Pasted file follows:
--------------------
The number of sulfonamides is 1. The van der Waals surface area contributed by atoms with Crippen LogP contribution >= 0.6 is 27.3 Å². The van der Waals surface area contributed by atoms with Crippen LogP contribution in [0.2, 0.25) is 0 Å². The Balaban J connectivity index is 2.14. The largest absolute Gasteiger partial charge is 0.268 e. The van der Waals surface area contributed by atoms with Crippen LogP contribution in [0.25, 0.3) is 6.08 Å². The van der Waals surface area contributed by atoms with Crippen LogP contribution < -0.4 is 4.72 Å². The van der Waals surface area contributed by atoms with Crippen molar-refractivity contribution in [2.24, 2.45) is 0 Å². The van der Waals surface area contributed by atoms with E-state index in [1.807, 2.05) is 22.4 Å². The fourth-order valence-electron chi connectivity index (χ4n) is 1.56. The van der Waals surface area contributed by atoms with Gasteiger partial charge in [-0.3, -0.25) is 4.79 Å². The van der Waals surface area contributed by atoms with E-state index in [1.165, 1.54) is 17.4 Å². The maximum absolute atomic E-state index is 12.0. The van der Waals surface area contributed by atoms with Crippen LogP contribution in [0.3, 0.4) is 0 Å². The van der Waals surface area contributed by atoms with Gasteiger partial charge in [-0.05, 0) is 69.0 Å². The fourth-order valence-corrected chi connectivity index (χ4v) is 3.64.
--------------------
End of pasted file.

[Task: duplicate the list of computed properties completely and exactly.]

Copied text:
The number of sulfonamides is 1. The van der Waals surface area contributed by atoms with Crippen LogP contribution >= 0.6 is 27.3 Å². The van der Waals surface area contributed by atoms with Crippen LogP contribution in [0.2, 0.25) is 0 Å². The Balaban J connectivity index is 2.14. The largest absolute Gasteiger partial charge is 0.268 e. The van der Waals surface area contributed by atoms with Crippen LogP contribution in [0.25, 0.3) is 6.08 Å². The van der Waals surface area contributed by atoms with Crippen LogP contribution < -0.4 is 4.72 Å². The van der Waals surface area contributed by atoms with Crippen molar-refractivity contribution in [2.24, 2.45) is 0 Å². The van der Waals surface area contributed by atoms with E-state index in [1.807, 2.05) is 22.4 Å². The fourth-order valence-electron chi connectivity index (χ4n) is 1.56. The van der Waals surface area contributed by atoms with Gasteiger partial charge in [-0.3, -0.25) is 4.79 Å². The van der Waals surface area contributed by atoms with E-state index in [1.165, 1.54) is 17.4 Å². The maximum absolute atomic E-state index is 12.0. The van der Waals surface area contributed by atoms with Crippen LogP contribution in [0.3, 0.4) is 0 Å². The van der Waals surface area contributed by atoms with Gasteiger partial charge in [-0.05, 0) is 69.0 Å². The fourth-order valence-corrected chi connectivity index (χ4v) is 3.64.